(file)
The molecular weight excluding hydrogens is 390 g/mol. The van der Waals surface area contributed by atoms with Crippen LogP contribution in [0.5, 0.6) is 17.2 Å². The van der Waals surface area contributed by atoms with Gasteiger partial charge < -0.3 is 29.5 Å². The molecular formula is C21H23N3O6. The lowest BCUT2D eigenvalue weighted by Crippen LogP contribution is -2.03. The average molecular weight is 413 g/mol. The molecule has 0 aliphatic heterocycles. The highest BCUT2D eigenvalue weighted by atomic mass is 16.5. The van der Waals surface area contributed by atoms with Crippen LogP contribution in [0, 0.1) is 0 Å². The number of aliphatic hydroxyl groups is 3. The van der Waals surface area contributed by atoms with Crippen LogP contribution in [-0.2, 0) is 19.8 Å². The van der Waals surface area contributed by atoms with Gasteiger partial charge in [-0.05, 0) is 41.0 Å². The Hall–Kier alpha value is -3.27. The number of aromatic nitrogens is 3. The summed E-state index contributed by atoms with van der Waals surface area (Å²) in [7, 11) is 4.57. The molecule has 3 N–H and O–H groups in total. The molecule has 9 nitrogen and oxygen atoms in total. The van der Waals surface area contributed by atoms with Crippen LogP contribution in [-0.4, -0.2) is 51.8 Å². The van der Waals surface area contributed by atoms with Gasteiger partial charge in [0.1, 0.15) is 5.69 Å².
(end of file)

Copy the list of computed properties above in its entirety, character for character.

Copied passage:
The molecular weight excluding hydrogens is 390 g/mol. The van der Waals surface area contributed by atoms with Crippen LogP contribution in [0.5, 0.6) is 17.2 Å². The van der Waals surface area contributed by atoms with Gasteiger partial charge < -0.3 is 29.5 Å². The molecular formula is C21H23N3O6. The lowest BCUT2D eigenvalue weighted by Crippen LogP contribution is -2.03. The average molecular weight is 413 g/mol. The molecule has 0 aliphatic heterocycles. The highest BCUT2D eigenvalue weighted by atomic mass is 16.5. The van der Waals surface area contributed by atoms with Crippen LogP contribution in [0, 0.1) is 0 Å². The number of aliphatic hydroxyl groups is 3. The van der Waals surface area contributed by atoms with Crippen LogP contribution in [-0.2, 0) is 19.8 Å². The van der Waals surface area contributed by atoms with Gasteiger partial charge in [-0.05, 0) is 41.0 Å². The Hall–Kier alpha value is -3.27. The number of aromatic nitrogens is 3. The summed E-state index contributed by atoms with van der Waals surface area (Å²) in [7, 11) is 4.57. The molecule has 3 N–H and O–H groups in total. The molecule has 9 nitrogen and oxygen atoms in total. The van der Waals surface area contributed by atoms with Crippen LogP contribution in [-0.4, -0.2) is 51.8 Å². The van der Waals surface area contributed by atoms with Gasteiger partial charge in [0.1, 0.15) is 5.69 Å².